The lithium industry continues to be a particularly vibrant market segment and this is expected to continue well into the next decade as the clean energy revolution establishes itself globally. It is lithium’s unique properties which make it a crucial element in high-performance rechargeable batteries that is creating such strong future demand growth projections from industry commentators, which in turn is supporting an attractive market outlook for future suppliers.

Lithium and its uses

Lithium is a chemical element with the symbol Li, and atomic number 3 in the Periodic Table of Elements. It is the lightest solid element at ambient temperature, indeed the lightest metal.

Lithium has numerous uses including in medical applications, ceramics, glass, lubricants and nuclear technology. Most importantly it is the key component   of long life, rechargeable lithium-ion batteries, used to power mobile devices (phones, laptops and other consumer electronics). However, in more recent times battery manufacture has been accelerating due to the burgeoning demand in automotive applications (electric vehicles – EVs), and also energy storage systems (ESS) to better utilise renewable energy supply (solar and wind generated power).

Lithium-ion batteries are lighter and can store three times more energy than nickel-hydride and lead-acid batteries. Their unit cost continues to fall with technological improvements, adding further to demand and improving competitiveness.


Nearly all the world’s lithium is produced from two sources, brine deposits (mostly in South America) and spodumene (hard rock) mines. Brine production has the advantage of comparatively low operating costs, but long development and ramp-up lead times and comparatively high capital costs to establish a project.

Hard rock spodumene projects can generally be developed in a shorter timeframe than brine projects and tend to have a more competitive capital cost to produce a spodumene concentrate. However, the concentrate requires downstream processing including roasting and as a result, attracts a relative high operating cost.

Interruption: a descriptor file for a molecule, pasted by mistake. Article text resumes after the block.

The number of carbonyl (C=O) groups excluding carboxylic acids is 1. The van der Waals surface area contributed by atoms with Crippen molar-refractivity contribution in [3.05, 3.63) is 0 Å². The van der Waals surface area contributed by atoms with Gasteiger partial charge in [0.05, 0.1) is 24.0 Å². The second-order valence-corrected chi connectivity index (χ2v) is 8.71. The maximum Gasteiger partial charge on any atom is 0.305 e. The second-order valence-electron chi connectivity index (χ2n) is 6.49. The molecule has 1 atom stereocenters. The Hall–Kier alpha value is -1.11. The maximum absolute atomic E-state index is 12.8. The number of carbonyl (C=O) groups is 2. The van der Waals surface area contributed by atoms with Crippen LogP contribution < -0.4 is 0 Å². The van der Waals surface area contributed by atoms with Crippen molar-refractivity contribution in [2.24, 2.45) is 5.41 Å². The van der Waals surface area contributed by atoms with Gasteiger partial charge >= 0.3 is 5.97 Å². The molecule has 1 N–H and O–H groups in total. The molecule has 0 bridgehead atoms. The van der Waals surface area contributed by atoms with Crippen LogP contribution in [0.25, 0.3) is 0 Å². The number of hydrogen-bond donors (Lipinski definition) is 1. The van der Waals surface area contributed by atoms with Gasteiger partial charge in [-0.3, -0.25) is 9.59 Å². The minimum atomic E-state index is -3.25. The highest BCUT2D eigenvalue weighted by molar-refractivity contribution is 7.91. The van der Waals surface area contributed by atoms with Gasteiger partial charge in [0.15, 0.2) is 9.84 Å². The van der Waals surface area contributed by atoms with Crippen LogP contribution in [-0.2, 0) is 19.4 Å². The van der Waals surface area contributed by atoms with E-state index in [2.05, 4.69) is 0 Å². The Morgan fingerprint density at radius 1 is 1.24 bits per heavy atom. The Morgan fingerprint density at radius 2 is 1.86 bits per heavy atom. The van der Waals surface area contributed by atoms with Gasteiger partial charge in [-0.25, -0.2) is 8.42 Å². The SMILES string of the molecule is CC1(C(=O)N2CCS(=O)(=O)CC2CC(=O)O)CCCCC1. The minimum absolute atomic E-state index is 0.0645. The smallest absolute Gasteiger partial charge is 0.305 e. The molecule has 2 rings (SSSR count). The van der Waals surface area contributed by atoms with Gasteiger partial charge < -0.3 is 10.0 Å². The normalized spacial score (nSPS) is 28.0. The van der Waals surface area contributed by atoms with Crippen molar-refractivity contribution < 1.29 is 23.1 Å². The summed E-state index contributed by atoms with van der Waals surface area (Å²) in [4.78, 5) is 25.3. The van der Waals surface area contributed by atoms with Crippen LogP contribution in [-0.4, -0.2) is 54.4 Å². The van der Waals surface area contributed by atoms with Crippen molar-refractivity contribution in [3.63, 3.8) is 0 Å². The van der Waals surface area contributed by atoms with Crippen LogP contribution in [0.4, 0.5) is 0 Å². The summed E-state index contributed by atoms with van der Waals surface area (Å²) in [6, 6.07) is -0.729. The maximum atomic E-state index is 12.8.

Lepidico aims to introduce a new third major supply source, from previously ignored mica deposits, thanks to its proprietary L-Max® technology.

L-Max® is a clean-tech process with competitive capital intensity and low operating costs after eco-friendly by-product credits.


Global lithium carbonate consumption in 2016 was 197,000 tonnes per annum (Roskill, August 2017). Of this more than 56,000 tonnes was consumed in lithium-ion batteries (LIBs) and a further 18,000 tonnes was converted into lithium hydroxide, mainly for use in LIBs.

Whilst other lithium applications grow at a slow but steady rate, projected demand growth in batteries, especially for use in EVs is much higher, in large part because of significantly improved cost efficiencies in LIB manufacturing

– “the cost per kilowatt-hour has fallen from US$1,000 in 2010, to $130- 200 today” (The Economist, 12 Aug 2017 – “The Death of the Internal Combustion Engine”)

It’s all about the batteries…

  • ~700kg LCE is required per GWh of LIB.
  • Roskill foresee possible 1,000GWh of batteries being required in the next 10 years just for EVs, up from an estimated ~90GWh in 2016.
  • Hence 1Mtpa of LCE would be required by 2026, a mighty 25% compound annual growth rate.
  • Lepidico sees the opportunity for it to enter the lithium market as a new low cost producer with attractive margins throughout the commodity price cycle.
  • The lithium market is relatively opaque when compared to those for many other metals. This however, is likely to change as demand increases, with for example the London Metals Exchange considering its involvement (Mining Journal 31 August 2017), via the introduction of contract arrangements to better manage the market and provide greater price transparency.

Clean technology revolution

The move towards EV adoption and thereby lithium-ion battery manufacture is accelerating as testified by recent announcements from major conventional car manufacturers.

  • Volkswagen CEO Matthius Muller announced plans, on 28th April 2017, that would see VW build 2-3 million EVs per annum by 2025;
  • on 5th July 2017, Volvo’s Chief Executive Hakan Samuellson announced that from 2019 all new Volvo cars will have electric or hybrid engines; and
  • France’s Ecology Minister Nicolas Hulot announced that France will end sales of petrol and diesel vehicles by 2040.

Environmental drivers

It is not just the political necessity of dealing with climate change that has led to the clean technology revolution but the requirement to better address public health and air pollution concerns in many heavily populated parts of the world such as China. EVs and ESS linked to renewable energy will reduce particulate emissions and noxious gases in the atmosphere, leading to a cleaner, greener world for all. Lithium has a vital role to play in this regard.